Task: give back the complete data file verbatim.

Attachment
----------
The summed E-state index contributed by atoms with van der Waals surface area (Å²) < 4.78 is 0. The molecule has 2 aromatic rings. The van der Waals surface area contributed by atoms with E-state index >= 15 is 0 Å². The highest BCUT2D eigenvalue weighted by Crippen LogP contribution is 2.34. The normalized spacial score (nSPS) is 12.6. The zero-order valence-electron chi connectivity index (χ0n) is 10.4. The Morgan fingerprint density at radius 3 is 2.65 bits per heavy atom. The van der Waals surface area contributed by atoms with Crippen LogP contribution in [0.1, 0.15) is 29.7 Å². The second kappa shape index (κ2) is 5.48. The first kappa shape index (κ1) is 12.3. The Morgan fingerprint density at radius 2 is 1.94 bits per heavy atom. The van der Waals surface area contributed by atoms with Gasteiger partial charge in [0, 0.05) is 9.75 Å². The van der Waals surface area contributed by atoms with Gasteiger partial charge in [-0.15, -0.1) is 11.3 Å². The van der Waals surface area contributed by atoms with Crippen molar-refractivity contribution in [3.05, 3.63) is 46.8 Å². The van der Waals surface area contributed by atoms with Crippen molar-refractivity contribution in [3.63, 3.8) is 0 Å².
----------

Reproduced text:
The summed E-state index contributed by atoms with van der Waals surface area (Å²) < 4.78 is 0. The molecule has 2 aromatic rings. The van der Waals surface area contributed by atoms with E-state index >= 15 is 0 Å². The highest BCUT2D eigenvalue weighted by Crippen LogP contribution is 2.34. The normalized spacial score (nSPS) is 12.6. The zero-order valence-electron chi connectivity index (χ0n) is 10.4. The Morgan fingerprint density at radius 3 is 2.65 bits per heavy atom. The van der Waals surface area contributed by atoms with Crippen LogP contribution in [0.1, 0.15) is 29.7 Å². The second kappa shape index (κ2) is 5.48. The first kappa shape index (κ1) is 12.3. The Morgan fingerprint density at radius 2 is 1.94 bits per heavy atom. The van der Waals surface area contributed by atoms with Gasteiger partial charge in [0, 0.05) is 9.75 Å². The van der Waals surface area contributed by atoms with Gasteiger partial charge in [-0.15, -0.1) is 11.3 Å². The van der Waals surface area contributed by atoms with Crippen molar-refractivity contribution in [3.05, 3.63) is 46.8 Å². The van der Waals surface area contributed by atoms with Crippen molar-refractivity contribution in [3.63, 3.8) is 0 Å².